This distance matrix is too big to display in its entirety, but below is an example of the first five mountains. You can see the distance between each in miles (as the crow flies).

Mount Elbert Mount Massive Mount Harvard Blanca Peak La Plata Peak
Mount Elbert 0.0
Mount Massive 5.1 0.0
Mount Harvard 15.0 20.0 0.0
Blanca Peak 118.6 123.6 103.6 0.0
La Plata Peak 6.3 10.9 10.9 113.8 0.0

The first five peaks are plotted on a map…

You can see just in the first five data elements, that two or three groups appear depending on how ‘deep’ you look.

Next, we feed the distance matrix into a hierarchical cluster algorithm. You can visualize the results of how the peaks can be grouped with a dendrogram.

The vertical axis lists every mountain peak and the horizontal axis measures the degree of distance between groups. The horizontal axis ranges from zero to > 120. At zero, every mountain is its own cluster, so five clusters. At 120, you can see the data falls into two clusters and at about 20, there are three clusters.

Here is the dendrogram for all peaks

You can use the dendrogram to determine how much distance there s between groups, or how many groups your data falls into. Picking a level to cluster on is called: cutting the tree.

Because the peaks are attributed to one of six mountain ranges, we will cut the tree at a height that gives six groups. The table below compares the hierarchical groups with the mountain ranges.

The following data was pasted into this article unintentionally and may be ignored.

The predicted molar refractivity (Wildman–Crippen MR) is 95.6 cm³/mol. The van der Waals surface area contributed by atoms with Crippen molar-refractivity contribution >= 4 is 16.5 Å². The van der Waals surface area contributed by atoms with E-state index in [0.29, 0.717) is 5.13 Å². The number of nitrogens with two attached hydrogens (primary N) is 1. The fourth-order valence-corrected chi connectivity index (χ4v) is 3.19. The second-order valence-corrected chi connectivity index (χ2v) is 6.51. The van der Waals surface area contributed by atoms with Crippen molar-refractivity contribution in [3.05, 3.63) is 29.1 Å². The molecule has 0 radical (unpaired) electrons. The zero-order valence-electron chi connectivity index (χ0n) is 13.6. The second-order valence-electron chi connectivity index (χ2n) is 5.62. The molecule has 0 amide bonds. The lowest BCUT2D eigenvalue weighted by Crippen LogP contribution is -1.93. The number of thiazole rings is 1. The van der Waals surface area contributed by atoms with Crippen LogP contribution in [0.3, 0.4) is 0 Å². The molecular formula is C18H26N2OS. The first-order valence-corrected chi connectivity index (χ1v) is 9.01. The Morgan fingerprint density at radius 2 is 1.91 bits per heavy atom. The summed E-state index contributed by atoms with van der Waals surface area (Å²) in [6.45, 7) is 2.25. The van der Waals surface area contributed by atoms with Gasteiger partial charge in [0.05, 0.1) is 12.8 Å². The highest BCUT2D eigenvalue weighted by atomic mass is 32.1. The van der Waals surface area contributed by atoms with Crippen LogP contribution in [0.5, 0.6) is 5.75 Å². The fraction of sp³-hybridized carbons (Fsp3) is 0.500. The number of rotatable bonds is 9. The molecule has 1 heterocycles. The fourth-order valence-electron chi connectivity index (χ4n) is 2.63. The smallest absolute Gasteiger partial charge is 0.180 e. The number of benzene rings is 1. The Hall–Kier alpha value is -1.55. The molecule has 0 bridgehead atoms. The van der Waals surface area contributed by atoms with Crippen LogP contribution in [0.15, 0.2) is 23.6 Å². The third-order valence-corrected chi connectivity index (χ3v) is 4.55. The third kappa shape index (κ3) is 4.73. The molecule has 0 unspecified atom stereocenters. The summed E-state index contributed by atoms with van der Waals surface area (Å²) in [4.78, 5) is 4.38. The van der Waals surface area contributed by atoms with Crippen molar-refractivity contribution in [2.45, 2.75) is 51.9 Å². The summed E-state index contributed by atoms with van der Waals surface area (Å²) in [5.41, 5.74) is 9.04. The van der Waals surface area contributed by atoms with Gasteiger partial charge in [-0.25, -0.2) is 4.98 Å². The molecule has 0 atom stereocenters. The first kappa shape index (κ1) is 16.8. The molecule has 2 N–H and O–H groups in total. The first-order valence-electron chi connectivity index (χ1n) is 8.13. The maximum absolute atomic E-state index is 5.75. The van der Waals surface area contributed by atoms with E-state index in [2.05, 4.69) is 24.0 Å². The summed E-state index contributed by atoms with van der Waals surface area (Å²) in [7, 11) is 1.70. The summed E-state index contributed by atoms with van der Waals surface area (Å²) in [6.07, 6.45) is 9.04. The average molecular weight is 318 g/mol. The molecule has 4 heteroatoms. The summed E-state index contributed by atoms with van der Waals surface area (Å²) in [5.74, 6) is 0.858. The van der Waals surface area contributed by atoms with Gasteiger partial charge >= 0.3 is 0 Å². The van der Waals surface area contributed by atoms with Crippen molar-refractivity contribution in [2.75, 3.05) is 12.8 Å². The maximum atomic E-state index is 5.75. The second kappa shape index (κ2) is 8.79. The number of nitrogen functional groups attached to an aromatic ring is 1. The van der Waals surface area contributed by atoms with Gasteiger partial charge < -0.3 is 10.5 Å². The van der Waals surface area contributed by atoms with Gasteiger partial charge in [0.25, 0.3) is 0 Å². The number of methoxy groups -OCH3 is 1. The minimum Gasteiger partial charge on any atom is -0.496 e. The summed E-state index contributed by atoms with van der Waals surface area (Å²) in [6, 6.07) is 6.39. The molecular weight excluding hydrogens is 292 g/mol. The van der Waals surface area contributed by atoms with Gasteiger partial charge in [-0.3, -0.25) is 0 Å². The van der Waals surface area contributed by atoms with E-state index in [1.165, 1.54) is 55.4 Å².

1 2 3 4 5 6
Elk Mountains 5 0 0 0 0 0
Front Range 0 0 0 5 1 0
Mosquito Range 5 0 0 0 0 0
San Juan Mountains 0 0 12 0 0 0
Sangre de Cristo Range 0 9 0 0 0 1
Sawatch Range 15 0 0 0 0 0

The groupings based on distance is similar to how they are organized in mountain ranges. Group 1 includes peaks from three different mountain ranges. Group 3 clusters all peaks from the San Juan range and Group 2 identifies the Sangre de Cristo Range.

The map below shows the peaks where the color represents each group and the labels show the mountain range. Mouse over to see the labels.

Clustering on More Dimensions

That is a simple example of clustering peaks by location. But, maybe we want to find similar groups of peaks by including more factors. perhaps, we want to group by a hikers experience for example.

The data also includes variables describing the hiking difficulty (on the standard route),

  • Distance_mi – The distance in miles for the standard route